* Non-EU students can remain in the UK on a Tier 1 Graduate Entrepreneur visa if they have been identified as developing a world-class innovative idea or have the entrepreneurial skills to remain and develop a business idea. Students on this route need to be endorsed by their university to remain and transfer from a Tier 4 visa to Tier 1 visa.
*Since April 2013, PhD students have been able to stay for 12 months to seek work or set up a business. Applications must be made before the doctorate is finished.
* Students can also obtain a Tier 5 Temporary Worker visa which allows them to work in the UK for up to 12 or 24 months (depending on the scheme they apply for). The Tier 5 (Temporary Worker - Government Authorised Exchange) category, includes internship programmes for non-EU students, and it is possible to switch to this visa from the Tier 4 student visa from within the UK. For all other Tier 5 visa categories, students need to apply from outside the UK.
For more information you can visit http://www.studylondon.ac.uk/application-advice/working-in-london-and-th...
London has more top flight universities than any other city in the world. Imperial College London, University College London, King’s College London and the London School of Economics are all judged to be amongst the top 40 universities in the world according to the QS World University Rankings 2015/16 and the Times Higher Education World University Rankings 2015/16.
London’s leading universities are matched by its specialist colleges and schools with international reputations. The London Business School is one of the leading business schools in the world – 2nd in the FT Global MBA Ranking (2015).
London’s arts and music colleges are known throughout the world and attract leading international talent – including the Royal College of Music, Trinity Laban Conservatoire of Music and Dance and the University of the Arts.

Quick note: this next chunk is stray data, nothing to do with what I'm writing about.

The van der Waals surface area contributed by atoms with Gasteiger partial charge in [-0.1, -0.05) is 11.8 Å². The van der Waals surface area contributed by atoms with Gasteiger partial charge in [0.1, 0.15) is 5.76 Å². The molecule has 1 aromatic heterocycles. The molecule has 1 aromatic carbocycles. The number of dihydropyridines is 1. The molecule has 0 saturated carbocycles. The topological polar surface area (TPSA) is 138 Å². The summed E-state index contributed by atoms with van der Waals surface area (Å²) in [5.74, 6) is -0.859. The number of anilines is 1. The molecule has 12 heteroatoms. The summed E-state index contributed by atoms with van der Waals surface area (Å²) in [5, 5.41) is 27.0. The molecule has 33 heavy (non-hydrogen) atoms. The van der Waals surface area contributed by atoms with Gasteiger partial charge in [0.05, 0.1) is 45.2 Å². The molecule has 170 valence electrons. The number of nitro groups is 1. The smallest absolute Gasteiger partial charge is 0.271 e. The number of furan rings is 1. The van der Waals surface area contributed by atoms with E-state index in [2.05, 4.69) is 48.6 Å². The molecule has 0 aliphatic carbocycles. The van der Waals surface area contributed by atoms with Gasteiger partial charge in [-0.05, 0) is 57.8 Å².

London & Partners report, ‘The Economic Impact of London’s International Students’ can be accessed here http://cdn.londonandpartners.com/l-and-p/assets/media/students_impact_re...
Attendees at today’s conference are:
• Sir Edward Lister, Mayor of London’s Chief of Staff
• Gordon Innes, CEO, London & Partners
• Professor David Gann, Vice-President (Development and Innovation), Imperial College, London and LEP HE Member
• Professor Norbert Pachler, Pro-Director, University College London Institute of Education
• Professor David Sadler, Vice Principal (International), Queen Mary University of London
• Stephen Marshall, University Secretary and Registrar, University of the Arts
• Kevin Porter, Deputy-Director, Royal College of Music
• Professor Stanton Newman, Pro Vice-Chancellor (International)/Dean of Health Sciences City University London (including CASS Business School)
• Professor Robert Mansell, Deputy Director and Provost, London School of Economics and Political Science
• Daniel Cremin FRSA, Head of External Relations and Government Relations, King’s College London